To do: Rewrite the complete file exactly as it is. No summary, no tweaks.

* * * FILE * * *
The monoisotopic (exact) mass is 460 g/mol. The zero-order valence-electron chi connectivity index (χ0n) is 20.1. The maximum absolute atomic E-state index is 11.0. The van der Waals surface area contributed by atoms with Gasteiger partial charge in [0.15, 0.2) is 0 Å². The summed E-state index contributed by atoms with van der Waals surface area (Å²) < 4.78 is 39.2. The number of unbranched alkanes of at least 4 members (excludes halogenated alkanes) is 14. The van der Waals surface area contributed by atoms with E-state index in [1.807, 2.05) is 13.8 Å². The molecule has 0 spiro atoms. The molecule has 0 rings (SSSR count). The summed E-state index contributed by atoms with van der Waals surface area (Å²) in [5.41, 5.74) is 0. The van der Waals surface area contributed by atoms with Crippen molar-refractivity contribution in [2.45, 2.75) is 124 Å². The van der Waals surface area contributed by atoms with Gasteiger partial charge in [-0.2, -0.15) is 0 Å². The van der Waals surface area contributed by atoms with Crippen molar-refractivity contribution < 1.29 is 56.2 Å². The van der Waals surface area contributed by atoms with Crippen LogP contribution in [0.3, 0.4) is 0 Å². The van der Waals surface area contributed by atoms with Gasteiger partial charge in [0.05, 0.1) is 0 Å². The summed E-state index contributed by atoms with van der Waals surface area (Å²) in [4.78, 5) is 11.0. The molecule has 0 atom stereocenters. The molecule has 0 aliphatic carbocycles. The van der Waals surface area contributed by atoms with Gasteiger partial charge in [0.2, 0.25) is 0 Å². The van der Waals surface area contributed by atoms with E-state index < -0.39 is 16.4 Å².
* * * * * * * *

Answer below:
The monoisotopic (exact) mass is 460 g/mol. The zero-order valence-electron chi connectivity index (χ0n) is 20.1. The maximum absolute atomic E-state index is 11.0. The van der Waals surface area contributed by atoms with Gasteiger partial charge in [0.15, 0.2) is 0 Å². The summed E-state index contributed by atoms with van der Waals surface area (Å²) < 4.78 is 39.2. The number of unbranched alkanes of at least 4 members (excludes halogenated alkanes) is 14. The van der Waals surface area contributed by atoms with E-state index in [1.807, 2.05) is 13.8 Å². The molecule has 0 spiro atoms. The molecule has 0 rings (SSSR count). The summed E-state index contributed by atoms with van der Waals surface area (Å²) in [5.41, 5.74) is 0. The van der Waals surface area contributed by atoms with Crippen molar-refractivity contribution in [2.45, 2.75) is 124 Å². The van der Waals surface area contributed by atoms with Gasteiger partial charge in [-0.2, -0.15) is 0 Å². The van der Waals surface area contributed by atoms with Crippen molar-refractivity contribution < 1.29 is 56.2 Å². The van der Waals surface area contributed by atoms with Crippen LogP contribution in [0.3, 0.4) is 0 Å². The van der Waals surface area contributed by atoms with Gasteiger partial charge in [0.05, 0.1) is 0 Å². The summed E-state index contributed by atoms with van der Waals surface area (Å²) in [4.78, 5) is 11.0. The molecule has 0 atom stereocenters. The molecule has 0 aliphatic carbocycles. The van der Waals surface area contributed by atoms with Gasteiger partial charge in [0.2, 0.25) is 0 Å². The van der Waals surface area contributed by atoms with E-state index < -0.39 is 16.4 Å².